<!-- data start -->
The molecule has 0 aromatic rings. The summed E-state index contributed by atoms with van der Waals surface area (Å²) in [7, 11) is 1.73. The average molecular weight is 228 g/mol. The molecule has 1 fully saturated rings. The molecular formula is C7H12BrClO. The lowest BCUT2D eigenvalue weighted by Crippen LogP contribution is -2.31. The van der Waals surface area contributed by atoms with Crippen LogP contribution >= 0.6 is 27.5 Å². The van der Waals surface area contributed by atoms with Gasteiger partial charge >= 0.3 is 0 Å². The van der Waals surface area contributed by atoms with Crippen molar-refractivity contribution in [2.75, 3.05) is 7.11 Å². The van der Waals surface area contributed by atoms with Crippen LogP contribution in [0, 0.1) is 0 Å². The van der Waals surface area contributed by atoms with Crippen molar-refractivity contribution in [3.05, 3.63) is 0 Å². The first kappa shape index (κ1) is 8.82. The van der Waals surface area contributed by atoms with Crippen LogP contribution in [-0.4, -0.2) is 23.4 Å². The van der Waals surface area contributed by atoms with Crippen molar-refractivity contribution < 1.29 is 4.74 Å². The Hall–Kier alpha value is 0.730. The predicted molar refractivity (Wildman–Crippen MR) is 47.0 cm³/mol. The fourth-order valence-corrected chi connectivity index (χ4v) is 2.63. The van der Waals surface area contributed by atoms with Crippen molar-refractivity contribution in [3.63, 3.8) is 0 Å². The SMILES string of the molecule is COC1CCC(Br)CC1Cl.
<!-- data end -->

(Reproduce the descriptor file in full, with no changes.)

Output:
The molecule has 0 aromatic rings. The summed E-state index contributed by atoms with van der Waals surface area (Å²) in [7, 11) is 1.73. The average molecular weight is 228 g/mol. The molecule has 1 fully saturated rings. The molecular formula is C7H12BrClO. The lowest BCUT2D eigenvalue weighted by Crippen LogP contribution is -2.31. The van der Waals surface area contributed by atoms with Crippen LogP contribution >= 0.6 is 27.5 Å². The van der Waals surface area contributed by atoms with Gasteiger partial charge >= 0.3 is 0 Å². The van der Waals surface area contributed by atoms with Crippen molar-refractivity contribution in [2.75, 3.05) is 7.11 Å². The van der Waals surface area contributed by atoms with Crippen LogP contribution in [0, 0.1) is 0 Å². The van der Waals surface area contributed by atoms with Crippen molar-refractivity contribution in [3.05, 3.63) is 0 Å². The first kappa shape index (κ1) is 8.82. The van der Waals surface area contributed by atoms with Crippen LogP contribution in [-0.4, -0.2) is 23.4 Å². The van der Waals surface area contributed by atoms with Crippen molar-refractivity contribution < 1.29 is 4.74 Å². The Hall–Kier alpha value is 0.730. The predicted molar refractivity (Wildman–Crippen MR) is 47.0 cm³/mol. The fourth-order valence-corrected chi connectivity index (χ4v) is 2.63. The van der Waals surface area contributed by atoms with Crippen molar-refractivity contribution in [3.63, 3.8) is 0 Å². The SMILES string of the molecule is COC1CCC(Br)CC1Cl.